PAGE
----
You mean to say that after i buy the boat i should check the oil level before each use and have it serviced once in a while and checked out once in while to make sure she is running good. Well that is good common sense. The problem is some people are born without a drop of it and unfortunately when this happens they also get the JACKASS gene as well. Big Jay you will go home to a great home beautiful girl and a nice dinner. that guy is going to go home and kick his dog yell at his wife scream at the kids say wheres my dinner and then sit in front of the TV and feel good about himself. Oh yeah his boat will still be jacked up too.Tongue.gif

Edited by Rhino

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Badger

This is the type of thing that scares me when thinking about my next boat, and whether to buy new or used. Makes me lean towards the new!

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JeffS

This is the type of thing that scares me when thinking about my next boat, and whether to buy new or used. Makes me lean towards the new!

But if a brand new boat is $55,000, I bet that same boat can be purchased used for less than $40k in 2 years. That's $15,000 or more gone - that's a lot of money that you can spend on service if you had to. You could put in a brand new engine for that I'm pretty sure. I appreciate all the folks who buy new though - cheers to all who buy new!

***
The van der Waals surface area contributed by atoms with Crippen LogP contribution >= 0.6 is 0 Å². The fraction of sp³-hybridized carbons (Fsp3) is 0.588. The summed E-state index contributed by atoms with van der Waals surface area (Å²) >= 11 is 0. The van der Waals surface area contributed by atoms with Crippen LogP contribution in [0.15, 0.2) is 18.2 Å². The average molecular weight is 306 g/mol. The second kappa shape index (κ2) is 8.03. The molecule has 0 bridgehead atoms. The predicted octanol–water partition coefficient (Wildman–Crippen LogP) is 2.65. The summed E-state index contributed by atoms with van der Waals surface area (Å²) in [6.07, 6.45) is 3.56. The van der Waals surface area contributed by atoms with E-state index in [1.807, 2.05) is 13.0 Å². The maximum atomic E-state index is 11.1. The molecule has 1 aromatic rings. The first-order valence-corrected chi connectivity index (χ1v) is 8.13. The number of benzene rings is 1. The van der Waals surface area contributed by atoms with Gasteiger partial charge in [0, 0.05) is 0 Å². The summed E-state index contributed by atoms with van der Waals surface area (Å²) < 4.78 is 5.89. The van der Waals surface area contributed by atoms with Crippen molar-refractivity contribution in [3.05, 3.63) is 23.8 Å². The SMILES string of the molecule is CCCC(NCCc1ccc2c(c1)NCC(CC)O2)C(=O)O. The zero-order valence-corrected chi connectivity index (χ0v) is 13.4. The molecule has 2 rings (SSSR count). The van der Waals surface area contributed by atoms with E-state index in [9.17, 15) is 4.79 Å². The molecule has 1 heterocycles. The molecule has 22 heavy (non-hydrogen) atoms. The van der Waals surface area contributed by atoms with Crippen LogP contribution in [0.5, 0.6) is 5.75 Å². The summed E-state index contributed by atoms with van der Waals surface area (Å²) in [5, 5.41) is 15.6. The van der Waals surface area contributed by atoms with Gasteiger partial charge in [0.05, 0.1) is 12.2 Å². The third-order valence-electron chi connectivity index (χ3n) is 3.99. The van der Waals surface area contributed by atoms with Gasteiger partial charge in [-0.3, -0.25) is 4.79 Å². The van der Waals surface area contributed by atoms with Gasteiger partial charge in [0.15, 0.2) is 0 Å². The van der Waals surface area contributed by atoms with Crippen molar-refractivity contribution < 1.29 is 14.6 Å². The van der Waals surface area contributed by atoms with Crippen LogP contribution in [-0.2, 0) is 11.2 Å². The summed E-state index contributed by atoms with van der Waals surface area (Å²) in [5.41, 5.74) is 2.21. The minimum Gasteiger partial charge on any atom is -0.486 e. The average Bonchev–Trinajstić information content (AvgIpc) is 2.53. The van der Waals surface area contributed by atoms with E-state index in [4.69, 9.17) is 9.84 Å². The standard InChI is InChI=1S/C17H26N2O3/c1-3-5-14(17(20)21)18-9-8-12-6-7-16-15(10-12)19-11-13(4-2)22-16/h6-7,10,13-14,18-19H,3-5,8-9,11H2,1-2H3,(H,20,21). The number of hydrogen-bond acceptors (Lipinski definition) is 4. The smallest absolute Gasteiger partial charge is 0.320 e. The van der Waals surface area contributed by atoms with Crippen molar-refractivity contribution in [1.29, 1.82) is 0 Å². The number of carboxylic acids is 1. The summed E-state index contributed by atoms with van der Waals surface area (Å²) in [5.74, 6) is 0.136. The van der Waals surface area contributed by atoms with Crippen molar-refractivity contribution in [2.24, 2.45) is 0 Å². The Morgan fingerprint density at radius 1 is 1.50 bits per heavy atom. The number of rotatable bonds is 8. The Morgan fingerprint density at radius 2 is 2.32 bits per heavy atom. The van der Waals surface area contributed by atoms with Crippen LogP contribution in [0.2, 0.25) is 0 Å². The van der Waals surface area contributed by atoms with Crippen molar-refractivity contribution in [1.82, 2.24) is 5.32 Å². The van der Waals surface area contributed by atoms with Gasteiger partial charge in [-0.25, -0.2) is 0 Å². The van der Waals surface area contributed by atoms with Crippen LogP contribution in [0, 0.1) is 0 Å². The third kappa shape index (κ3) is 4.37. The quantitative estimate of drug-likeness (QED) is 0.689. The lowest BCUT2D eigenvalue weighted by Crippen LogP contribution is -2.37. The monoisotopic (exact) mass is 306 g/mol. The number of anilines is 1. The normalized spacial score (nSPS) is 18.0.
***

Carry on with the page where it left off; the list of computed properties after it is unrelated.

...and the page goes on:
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Bobby Light

But if a brand new boat is $55,000, I bet that same boat can be purchased used for less than $40k in 2 years. That's $15,000 or more gone - that's a lot of money that you can spend on service if you had to. You could put in a brand new engine for that I'm pretty sure. I appreciate all the folks who buy new though - cheers to all who buy new!

Depreciation isn't quite that bad, but if the MSRP is $55k and someone pays $55k they deserve to lose that much.

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WakingMeHappy

But if he doesn't have a prop guard he sue someone sooner or later.